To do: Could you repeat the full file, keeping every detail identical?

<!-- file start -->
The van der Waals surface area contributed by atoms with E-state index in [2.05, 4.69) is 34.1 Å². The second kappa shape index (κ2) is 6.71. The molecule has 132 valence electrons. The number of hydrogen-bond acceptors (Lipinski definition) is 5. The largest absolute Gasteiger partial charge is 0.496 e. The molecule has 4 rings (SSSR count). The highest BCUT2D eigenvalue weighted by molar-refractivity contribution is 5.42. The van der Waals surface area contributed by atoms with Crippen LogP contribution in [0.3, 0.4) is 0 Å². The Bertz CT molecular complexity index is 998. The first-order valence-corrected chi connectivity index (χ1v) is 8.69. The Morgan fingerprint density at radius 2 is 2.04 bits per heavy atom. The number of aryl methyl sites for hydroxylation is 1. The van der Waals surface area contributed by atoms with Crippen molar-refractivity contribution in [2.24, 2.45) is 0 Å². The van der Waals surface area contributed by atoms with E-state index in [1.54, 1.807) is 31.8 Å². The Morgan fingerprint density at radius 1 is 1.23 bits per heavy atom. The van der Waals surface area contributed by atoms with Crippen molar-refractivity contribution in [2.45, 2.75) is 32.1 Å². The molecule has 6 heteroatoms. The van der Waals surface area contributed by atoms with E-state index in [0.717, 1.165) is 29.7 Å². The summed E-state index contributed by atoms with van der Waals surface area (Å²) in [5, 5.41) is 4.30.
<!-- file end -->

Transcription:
The van der Waals surface area contributed by atoms with E-state index in [2.05, 4.69) is 34.1 Å². The second kappa shape index (κ2) is 6.71. The molecule has 132 valence electrons. The number of hydrogen-bond acceptors (Lipinski definition) is 5. The largest absolute Gasteiger partial charge is 0.496 e. The molecule has 4 rings (SSSR count). The highest BCUT2D eigenvalue weighted by molar-refractivity contribution is 5.42. The van der Waals surface area contributed by atoms with Crippen LogP contribution in [0.3, 0.4) is 0 Å². The Bertz CT molecular complexity index is 998. The first-order valence-corrected chi connectivity index (χ1v) is 8.69. The Morgan fingerprint density at radius 2 is 2.04 bits per heavy atom. The number of aryl methyl sites for hydroxylation is 1. The van der Waals surface area contributed by atoms with Crippen molar-refractivity contribution in [2.24, 2.45) is 0 Å². The van der Waals surface area contributed by atoms with E-state index in [1.54, 1.807) is 31.8 Å². The Morgan fingerprint density at radius 1 is 1.23 bits per heavy atom. The van der Waals surface area contributed by atoms with Crippen molar-refractivity contribution in [2.45, 2.75) is 32.1 Å². The molecule has 6 heteroatoms. The van der Waals surface area contributed by atoms with E-state index in [0.717, 1.165) is 29.7 Å². The summed E-state index contributed by atoms with van der Waals surface area (Å²) in [5, 5.41) is 4.30.